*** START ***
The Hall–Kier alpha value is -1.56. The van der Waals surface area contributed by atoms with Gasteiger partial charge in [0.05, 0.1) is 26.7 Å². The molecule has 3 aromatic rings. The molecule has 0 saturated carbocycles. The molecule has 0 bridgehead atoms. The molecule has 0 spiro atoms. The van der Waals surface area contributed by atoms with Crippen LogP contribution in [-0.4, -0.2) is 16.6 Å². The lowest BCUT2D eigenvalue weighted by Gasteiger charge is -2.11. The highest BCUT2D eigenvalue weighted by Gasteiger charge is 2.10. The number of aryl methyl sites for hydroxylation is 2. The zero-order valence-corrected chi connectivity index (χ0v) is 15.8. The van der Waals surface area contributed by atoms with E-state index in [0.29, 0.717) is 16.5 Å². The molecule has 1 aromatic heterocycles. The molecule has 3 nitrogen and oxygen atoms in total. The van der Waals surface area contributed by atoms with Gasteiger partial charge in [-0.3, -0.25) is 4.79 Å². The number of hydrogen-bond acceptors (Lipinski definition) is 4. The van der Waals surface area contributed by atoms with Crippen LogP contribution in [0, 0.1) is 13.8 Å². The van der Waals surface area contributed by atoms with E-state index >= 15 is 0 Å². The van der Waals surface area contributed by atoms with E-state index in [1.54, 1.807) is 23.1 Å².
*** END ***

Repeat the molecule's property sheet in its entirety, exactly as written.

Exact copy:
The Hall–Kier alpha value is -1.56. The van der Waals surface area contributed by atoms with Gasteiger partial charge in [0.05, 0.1) is 26.7 Å². The molecule has 3 aromatic rings. The molecule has 0 saturated carbocycles. The molecule has 0 bridgehead atoms. The molecule has 0 spiro atoms. The van der Waals surface area contributed by atoms with Crippen LogP contribution in [-0.4, -0.2) is 16.6 Å². The lowest BCUT2D eigenvalue weighted by Gasteiger charge is -2.11. The highest BCUT2D eigenvalue weighted by Gasteiger charge is 2.10. The number of aryl methyl sites for hydroxylation is 2. The zero-order valence-corrected chi connectivity index (χ0v) is 15.8. The van der Waals surface area contributed by atoms with E-state index in [0.29, 0.717) is 16.5 Å². The molecule has 1 aromatic heterocycles. The molecule has 3 nitrogen and oxygen atoms in total. The van der Waals surface area contributed by atoms with Gasteiger partial charge in [-0.3, -0.25) is 4.79 Å². The number of hydrogen-bond acceptors (Lipinski definition) is 4. The van der Waals surface area contributed by atoms with Crippen LogP contribution in [0, 0.1) is 13.8 Å². The van der Waals surface area contributed by atoms with E-state index >= 15 is 0 Å². The van der Waals surface area contributed by atoms with E-state index in [1.54, 1.807) is 23.1 Å².